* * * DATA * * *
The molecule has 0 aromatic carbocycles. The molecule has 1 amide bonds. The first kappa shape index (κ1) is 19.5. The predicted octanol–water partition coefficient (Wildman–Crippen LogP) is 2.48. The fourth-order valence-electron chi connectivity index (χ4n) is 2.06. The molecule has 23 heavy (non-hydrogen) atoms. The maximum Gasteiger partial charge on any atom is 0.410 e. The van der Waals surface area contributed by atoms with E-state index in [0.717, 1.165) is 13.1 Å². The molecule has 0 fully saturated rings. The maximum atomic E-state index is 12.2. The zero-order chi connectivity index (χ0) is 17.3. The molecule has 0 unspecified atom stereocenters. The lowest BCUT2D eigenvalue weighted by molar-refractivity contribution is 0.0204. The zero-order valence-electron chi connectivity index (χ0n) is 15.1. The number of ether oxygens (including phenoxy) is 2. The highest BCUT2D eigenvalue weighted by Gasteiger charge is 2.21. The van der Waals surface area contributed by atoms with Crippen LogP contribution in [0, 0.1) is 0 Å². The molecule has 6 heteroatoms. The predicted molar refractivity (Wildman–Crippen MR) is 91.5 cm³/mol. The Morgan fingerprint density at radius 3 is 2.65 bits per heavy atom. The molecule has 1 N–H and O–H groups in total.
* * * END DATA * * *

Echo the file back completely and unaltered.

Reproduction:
The molecule has 0 aromatic carbocycles. The molecule has 1 amide bonds. The first kappa shape index (κ1) is 19.5. The predicted octanol–water partition coefficient (Wildman–Crippen LogP) is 2.48. The fourth-order valence-electron chi connectivity index (χ4n) is 2.06. The molecule has 23 heavy (non-hydrogen) atoms. The maximum Gasteiger partial charge on any atom is 0.410 e. The van der Waals surface area contributed by atoms with E-state index in [0.717, 1.165) is 13.1 Å². The molecule has 0 fully saturated rings. The maximum atomic E-state index is 12.2. The zero-order chi connectivity index (χ0) is 17.3. The molecule has 0 unspecified atom stereocenters. The lowest BCUT2D eigenvalue weighted by molar-refractivity contribution is 0.0204. The zero-order valence-electron chi connectivity index (χ0n) is 15.1. The number of ether oxygens (including phenoxy) is 2. The highest BCUT2D eigenvalue weighted by Gasteiger charge is 2.21. The van der Waals surface area contributed by atoms with Crippen LogP contribution in [0, 0.1) is 0 Å². The molecule has 6 heteroatoms. The predicted molar refractivity (Wildman–Crippen MR) is 91.5 cm³/mol. The Morgan fingerprint density at radius 3 is 2.65 bits per heavy atom. The molecule has 1 N–H and O–H groups in total.